Good Enough Parenting

Foiling the Divide and Conquer Strategy



All children (strong-willed, compliant or somewhere in between) determine from an early age which parent they should ask for permission in which circumstance.

We can easily illustrate this by using our own family. If the request involved some degree of daring, risk or danger, they always approached Dad, the one more likely to allow a bareback ride on the horse or a run down a black diamond ski slope.

When it came to social events, they made the intelligent choice to come to Mom, who was and is definitely more of a social butterfly than dear old Dad. This division of labor in regard to granting permission is logical and isn't harmful.

The problems begin when a child asks one parent, is denied permission, and then asks the other parent, looking for an override of the first ruling. We call it Divide and Conquer and it is an especially effective tool for a strong-willed child.

When Divide and Conquer is successful, Mom and Dad find themselves in conflict with one another and the child is essentially in control, free to disregard the first parent's decision and follow the second response, the one the child deemed more preferable.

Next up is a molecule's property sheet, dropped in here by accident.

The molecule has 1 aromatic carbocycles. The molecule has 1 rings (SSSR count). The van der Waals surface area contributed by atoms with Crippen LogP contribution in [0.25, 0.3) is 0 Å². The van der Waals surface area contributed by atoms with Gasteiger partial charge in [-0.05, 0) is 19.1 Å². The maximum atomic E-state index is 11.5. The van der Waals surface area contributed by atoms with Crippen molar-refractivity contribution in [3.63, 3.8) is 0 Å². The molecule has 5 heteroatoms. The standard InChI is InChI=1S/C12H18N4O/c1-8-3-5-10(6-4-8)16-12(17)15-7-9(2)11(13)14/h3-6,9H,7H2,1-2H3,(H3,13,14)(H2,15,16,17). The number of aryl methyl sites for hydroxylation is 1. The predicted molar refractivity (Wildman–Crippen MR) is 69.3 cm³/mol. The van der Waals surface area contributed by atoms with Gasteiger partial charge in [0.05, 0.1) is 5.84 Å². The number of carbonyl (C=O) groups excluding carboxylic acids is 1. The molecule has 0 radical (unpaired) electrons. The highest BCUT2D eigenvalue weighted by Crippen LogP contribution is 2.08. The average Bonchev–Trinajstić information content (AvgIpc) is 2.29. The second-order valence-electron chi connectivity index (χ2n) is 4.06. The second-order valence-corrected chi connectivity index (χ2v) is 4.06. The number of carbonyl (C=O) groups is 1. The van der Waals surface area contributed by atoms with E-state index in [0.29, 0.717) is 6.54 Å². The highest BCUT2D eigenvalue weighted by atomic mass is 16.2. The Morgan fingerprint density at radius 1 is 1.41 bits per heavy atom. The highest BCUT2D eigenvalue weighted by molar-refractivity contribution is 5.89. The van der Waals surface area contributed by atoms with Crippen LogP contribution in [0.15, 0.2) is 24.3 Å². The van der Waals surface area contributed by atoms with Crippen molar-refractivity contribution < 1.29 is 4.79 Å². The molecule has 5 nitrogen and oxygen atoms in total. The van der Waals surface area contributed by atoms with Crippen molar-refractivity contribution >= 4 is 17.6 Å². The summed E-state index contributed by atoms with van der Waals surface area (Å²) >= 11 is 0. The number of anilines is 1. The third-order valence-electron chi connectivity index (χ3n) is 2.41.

To combat the Divide and Conquer strategy, each parent needs to first be aware of the possibility that this is may occur. If you suspect Divide and Conquer is in effect then simply ask your strong-willed child if the other parent has responded to the request.

If your child's answer is "yes," your response is simple - the first answer holds. It may be that at a later time you and your spouse will want to discuss the request and the answer, but this should be done without your child's input.

It's always best to have a united front or as we like to say, "To be singing off the same song sheet" - especially when you're parenting a strong-willed child.

Have you ever been the victim of a Divide and Conquer strategy?

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